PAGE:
Now that the Motor Shield is attached zip tie the Arduino to the back side of the RC Car.

Step 11: Trim

Using scissors or a paper cutter, trim the PC Board until is skinny enough that it slides neatly between the RC car's front grill.

Once made skinnier, shorten it such that it is just long enough to stick out the front.

Step 12: Solder

Solder the PING sensor centered on the front of the trimmed PC Board.

Connect 8" of green wire to the Signal pin, 8" of red wire to the 5V pin, and 8" of black wire to the Ground pin.

Step 13: Insert

Slide the circuit board into the front grill of the car and make sure the sensor is sitting level.

If it is not level, adjust it until it is.

Step 14: Drill and Fasten

Drill an 1/8" hole on each side of the circuit board and firmly secure it to the body of the RC car with zip ties.

Step 15: Extend

Trim away the connector for one of the motors. Connect an 8" red wire to one and an 8" black wire to the other.

Repeat this process with the second motor.

Finally, slide heat shrink tubing over each of the four exposed solder connections and shrink them into place with a heat gun.

Step 16: Clean Up

Zip tie each set of wires together to keep everything tidy.

You may even want to consider zip tying the sets together into a single bundle for the length of wire that passes over the body of the RC car.

Step 17: Put It Together

Put the body back onto the frame of the RC car and screw it back into place with the screws you set aside earlier.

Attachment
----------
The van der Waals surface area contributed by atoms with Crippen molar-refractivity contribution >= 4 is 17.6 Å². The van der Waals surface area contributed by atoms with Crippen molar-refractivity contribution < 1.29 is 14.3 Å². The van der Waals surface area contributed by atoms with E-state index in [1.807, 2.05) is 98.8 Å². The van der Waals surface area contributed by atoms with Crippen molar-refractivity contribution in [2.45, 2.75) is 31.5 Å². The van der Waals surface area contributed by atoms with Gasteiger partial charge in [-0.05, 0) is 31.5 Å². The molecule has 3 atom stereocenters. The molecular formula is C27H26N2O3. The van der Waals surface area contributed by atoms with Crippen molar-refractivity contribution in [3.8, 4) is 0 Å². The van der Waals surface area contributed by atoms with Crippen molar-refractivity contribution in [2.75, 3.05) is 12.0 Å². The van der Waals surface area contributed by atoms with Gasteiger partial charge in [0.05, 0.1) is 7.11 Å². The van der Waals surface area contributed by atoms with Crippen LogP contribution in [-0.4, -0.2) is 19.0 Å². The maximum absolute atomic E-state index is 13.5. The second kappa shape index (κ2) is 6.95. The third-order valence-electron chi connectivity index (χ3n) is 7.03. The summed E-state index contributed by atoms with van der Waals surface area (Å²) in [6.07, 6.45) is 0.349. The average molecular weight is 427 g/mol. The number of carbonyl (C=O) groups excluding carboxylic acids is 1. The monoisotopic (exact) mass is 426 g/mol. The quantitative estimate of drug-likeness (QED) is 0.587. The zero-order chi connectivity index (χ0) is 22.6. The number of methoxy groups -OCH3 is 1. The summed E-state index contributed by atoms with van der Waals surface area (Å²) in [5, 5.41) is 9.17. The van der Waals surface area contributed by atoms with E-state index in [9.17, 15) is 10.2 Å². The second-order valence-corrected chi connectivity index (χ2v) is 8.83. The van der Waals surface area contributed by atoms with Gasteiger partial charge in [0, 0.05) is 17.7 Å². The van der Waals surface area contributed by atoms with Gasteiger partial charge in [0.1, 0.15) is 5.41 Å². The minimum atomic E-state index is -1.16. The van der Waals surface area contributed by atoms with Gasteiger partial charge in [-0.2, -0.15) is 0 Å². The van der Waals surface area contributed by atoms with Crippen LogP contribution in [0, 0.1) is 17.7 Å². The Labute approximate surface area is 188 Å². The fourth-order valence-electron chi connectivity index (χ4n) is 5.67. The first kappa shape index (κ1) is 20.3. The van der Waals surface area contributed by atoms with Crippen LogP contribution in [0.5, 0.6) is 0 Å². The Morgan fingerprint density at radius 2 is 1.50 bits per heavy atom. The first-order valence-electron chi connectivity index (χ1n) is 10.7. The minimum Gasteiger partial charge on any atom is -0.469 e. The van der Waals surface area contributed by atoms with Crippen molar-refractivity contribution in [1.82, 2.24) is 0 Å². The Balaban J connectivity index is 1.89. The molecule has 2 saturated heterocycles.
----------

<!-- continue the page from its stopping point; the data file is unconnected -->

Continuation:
Step 18: Program

Program the car with the following Arduino code:

RC Car to Robot Conversion
by Randy Sarafan

Used to convert an RC car into a robot that uses a PING sensor to avoid obstacles,
and an Arduino motor shield for motor control.

For more information see:

Built atop Ping example code by Tom Igoe

// this constant won't change.  It's the pin number
// of the sensor's output:
const int pingPin = 7;

void setup() {
  //establish motor direction toggle pins
  pinMode(12, OUTPUT); //drive motor -- HIGH = forwards and LOW = backwards
  pinMode(13, OUTPUT); //turn motor -- HIGH = left and LOW = right
  //establish motor brake pins
  pinMode(9, OUTPUT); //brake (disable) the drive motor
  pinMode(8, OUTPUT); //brake (disable) the turn motor

  //Turns brake off for drive motor
  digitalWrite(9, LOW); 

  //Turns brake on for turn motor
  digitalWrite(8, HIGH); 

  //Sets initial speed of drive motor
  analogWrite(3, 200);
  //Sets initial direction of drive motor
  digitalWrite(12, HIGH);

void loop()
  // establish variables for duration of the ping, 
  // and the distance result in inches and centimeters:
  long duration, inches, cm;

  // The PING))) is triggered by a HIGH pulse of 2 or more microseconds.
  // Give a short LOW pulse beforehand to ensure a clean HIGH pulse:
  pinMode(pingPin, OUTPUT);
  digitalWrite(pingPin, LOW);
  digitalWrite(pingPin, HIGH);
  digitalWrite(pingPin, LOW);

  // The same pin is used to read the signal from the PING))): a HIGH